As social teams continue to share important updates and support customers online, they also need to assess what’s working and what’s not.

Do your customers feel like they have enough information to safely enter your stores? What pain points are shoppers experiencing once they’re in stores, and how can the social team help alleviate those frustrations?

To find these answers and more, you need to look to your social data. With social media analytics tools, social teams can track how certain posts perform and what types of content gets your audience to engage. For example, you might find posts about in-store safety precautions get the most amount of engagement, while posts about sales are less engaging. This kind of social data can help marketers double down on content customers want to see and provide the confidence they need to safely shop with your brand.

With 76% of customers expecting brands to respond within 24 hours of reaching out on social, marketers should be tracking their response rates and times as part of their customer care strategy. Especially as shoppers adjust to this new normal, your brand’s ability to respond in a timely manner will go a long way in creating a positive customer experience.

Finally, social listening data can help social marketers identify trends and consumer sentiment around reopening in almost real-time. With listening data, marketers can keep a pulse on the latest developments in their area like recent store closures and concerns shoppers have about in-person shopping. And listening empowers social teams to quickly address and resolve any customer issues, like poor in-store experiences or confusion about operating hours, before they can spiral out of control .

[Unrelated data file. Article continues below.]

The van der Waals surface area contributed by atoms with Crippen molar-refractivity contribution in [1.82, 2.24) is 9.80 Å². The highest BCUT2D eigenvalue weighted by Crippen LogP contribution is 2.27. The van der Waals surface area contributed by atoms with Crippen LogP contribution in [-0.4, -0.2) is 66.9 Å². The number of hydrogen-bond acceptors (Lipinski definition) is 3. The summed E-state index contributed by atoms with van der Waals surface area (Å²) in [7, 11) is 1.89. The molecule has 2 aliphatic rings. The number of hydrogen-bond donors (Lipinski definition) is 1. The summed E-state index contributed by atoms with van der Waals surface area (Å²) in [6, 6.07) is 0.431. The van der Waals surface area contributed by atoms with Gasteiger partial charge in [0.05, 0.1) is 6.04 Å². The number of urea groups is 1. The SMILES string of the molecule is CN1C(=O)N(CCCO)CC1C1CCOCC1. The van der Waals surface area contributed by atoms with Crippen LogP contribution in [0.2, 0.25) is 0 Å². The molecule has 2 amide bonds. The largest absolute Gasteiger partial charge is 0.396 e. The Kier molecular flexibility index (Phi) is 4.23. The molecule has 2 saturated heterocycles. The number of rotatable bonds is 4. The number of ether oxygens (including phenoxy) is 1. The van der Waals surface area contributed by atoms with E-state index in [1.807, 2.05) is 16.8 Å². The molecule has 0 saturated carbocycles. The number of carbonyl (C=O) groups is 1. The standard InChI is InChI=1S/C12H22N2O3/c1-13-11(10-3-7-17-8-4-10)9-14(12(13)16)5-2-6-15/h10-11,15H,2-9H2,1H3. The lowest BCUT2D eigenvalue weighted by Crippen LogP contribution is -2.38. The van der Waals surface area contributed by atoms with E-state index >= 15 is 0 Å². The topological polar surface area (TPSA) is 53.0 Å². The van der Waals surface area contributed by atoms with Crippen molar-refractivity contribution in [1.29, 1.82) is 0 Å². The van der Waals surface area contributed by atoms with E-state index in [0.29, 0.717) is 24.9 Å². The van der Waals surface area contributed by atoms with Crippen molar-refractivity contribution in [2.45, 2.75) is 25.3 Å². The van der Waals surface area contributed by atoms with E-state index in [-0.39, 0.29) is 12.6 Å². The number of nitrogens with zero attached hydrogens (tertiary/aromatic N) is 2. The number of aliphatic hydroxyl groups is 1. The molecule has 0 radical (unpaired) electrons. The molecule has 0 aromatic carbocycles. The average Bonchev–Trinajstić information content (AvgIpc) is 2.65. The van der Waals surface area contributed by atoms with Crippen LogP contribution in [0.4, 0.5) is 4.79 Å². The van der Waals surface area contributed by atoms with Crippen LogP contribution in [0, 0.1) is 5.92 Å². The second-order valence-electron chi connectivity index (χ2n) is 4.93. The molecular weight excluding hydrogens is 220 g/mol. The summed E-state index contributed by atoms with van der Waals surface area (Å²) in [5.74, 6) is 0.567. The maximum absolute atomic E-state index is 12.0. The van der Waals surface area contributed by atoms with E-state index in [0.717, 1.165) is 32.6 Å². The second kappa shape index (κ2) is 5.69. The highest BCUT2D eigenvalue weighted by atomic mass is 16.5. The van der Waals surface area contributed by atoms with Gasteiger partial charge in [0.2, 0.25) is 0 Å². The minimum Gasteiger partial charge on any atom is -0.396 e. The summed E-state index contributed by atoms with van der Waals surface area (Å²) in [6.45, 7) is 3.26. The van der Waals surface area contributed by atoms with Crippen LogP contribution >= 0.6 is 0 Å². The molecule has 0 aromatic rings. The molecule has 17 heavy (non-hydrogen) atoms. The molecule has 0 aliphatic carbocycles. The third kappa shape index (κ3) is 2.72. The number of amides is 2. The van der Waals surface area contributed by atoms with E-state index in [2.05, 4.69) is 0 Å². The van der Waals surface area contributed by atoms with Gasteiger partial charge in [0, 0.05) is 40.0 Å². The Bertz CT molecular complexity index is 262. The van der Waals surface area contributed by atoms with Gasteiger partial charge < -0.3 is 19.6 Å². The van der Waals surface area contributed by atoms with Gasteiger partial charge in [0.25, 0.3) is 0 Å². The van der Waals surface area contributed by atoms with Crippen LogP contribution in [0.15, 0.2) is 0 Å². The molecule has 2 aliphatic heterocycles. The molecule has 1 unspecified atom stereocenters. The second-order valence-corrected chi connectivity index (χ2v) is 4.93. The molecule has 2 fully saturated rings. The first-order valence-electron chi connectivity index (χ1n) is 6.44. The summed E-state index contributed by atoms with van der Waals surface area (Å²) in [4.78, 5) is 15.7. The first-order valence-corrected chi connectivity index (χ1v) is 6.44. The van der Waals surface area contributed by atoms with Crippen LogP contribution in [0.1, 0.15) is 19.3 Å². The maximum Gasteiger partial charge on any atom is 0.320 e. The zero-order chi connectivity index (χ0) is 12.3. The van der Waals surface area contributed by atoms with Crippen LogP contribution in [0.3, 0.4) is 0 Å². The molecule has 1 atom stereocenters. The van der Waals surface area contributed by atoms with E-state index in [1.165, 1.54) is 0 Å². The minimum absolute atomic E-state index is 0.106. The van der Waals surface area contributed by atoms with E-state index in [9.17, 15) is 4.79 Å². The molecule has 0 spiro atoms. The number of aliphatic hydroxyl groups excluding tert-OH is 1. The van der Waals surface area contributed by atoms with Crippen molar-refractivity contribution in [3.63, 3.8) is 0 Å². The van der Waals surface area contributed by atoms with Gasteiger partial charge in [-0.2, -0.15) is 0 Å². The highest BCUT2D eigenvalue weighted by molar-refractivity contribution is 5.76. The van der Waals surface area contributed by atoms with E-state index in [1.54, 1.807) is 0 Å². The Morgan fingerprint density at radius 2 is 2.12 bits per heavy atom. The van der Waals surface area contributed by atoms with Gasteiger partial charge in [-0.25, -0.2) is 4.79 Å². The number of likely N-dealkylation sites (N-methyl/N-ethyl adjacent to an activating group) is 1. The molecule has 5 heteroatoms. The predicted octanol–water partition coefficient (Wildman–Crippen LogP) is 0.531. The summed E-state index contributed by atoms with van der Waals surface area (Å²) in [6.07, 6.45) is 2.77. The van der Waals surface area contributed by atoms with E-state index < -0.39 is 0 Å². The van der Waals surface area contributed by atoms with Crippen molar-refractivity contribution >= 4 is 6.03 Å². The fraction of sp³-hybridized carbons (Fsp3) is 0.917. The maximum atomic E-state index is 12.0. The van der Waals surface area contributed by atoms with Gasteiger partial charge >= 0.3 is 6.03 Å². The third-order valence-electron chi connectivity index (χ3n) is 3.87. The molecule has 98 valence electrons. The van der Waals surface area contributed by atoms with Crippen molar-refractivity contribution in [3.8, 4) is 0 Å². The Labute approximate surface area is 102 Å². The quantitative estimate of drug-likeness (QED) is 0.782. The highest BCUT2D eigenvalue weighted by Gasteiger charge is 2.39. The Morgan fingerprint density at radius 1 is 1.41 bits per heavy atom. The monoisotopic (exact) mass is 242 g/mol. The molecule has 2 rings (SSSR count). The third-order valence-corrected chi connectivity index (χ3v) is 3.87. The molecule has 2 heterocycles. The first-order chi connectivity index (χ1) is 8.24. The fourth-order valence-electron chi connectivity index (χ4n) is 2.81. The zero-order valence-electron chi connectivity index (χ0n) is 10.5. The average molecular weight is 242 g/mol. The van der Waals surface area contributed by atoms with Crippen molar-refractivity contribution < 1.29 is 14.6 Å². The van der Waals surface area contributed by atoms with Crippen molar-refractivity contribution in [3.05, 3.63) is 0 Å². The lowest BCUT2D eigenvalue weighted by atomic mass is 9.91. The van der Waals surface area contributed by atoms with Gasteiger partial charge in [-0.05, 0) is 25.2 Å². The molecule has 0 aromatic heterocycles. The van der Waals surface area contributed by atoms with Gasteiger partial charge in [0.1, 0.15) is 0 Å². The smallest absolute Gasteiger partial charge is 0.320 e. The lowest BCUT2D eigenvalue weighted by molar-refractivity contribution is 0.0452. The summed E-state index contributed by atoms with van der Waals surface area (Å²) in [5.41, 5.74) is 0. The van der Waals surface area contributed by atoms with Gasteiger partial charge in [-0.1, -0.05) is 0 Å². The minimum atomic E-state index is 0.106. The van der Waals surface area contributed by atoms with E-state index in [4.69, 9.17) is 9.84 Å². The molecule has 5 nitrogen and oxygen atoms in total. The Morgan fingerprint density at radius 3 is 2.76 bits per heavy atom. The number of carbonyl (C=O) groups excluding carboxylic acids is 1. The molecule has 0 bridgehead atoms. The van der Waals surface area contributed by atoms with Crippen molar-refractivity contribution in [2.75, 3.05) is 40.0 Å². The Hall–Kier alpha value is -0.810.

Sprout Listening COVID-19 Featured Topic Wordcloud for Retail Theme and Reopening Keyword

Be ready for anything

If this pandemic has taught social teams anything, it’s that even the best laid plans can go awry. Already, we’ve seen several states walk back their original plans to reopen and retailers have to close their doors for a second time.

Until the virus is completely eradicated, the best social strategy for retailers is one that can adapt to the situation at hand, emphasizes proactive communication and prioritizes transparency. Most importantly, let your customers know you’re there for them and ready to support them in whatever way possible.  With a strong plan in place, and a bit of flexibility, social teams can prepare for a smooth business reopening and support customers as they navigate the next phase of this pandemic.

Stay connected with your audience as we enter our new normal

Reevaluate your social strategies in order to stay relevant and maintain your connection with your audience.

Download your social strategy checklist today to identify what’s working, what needs improvement and what content is most valuable to your customers.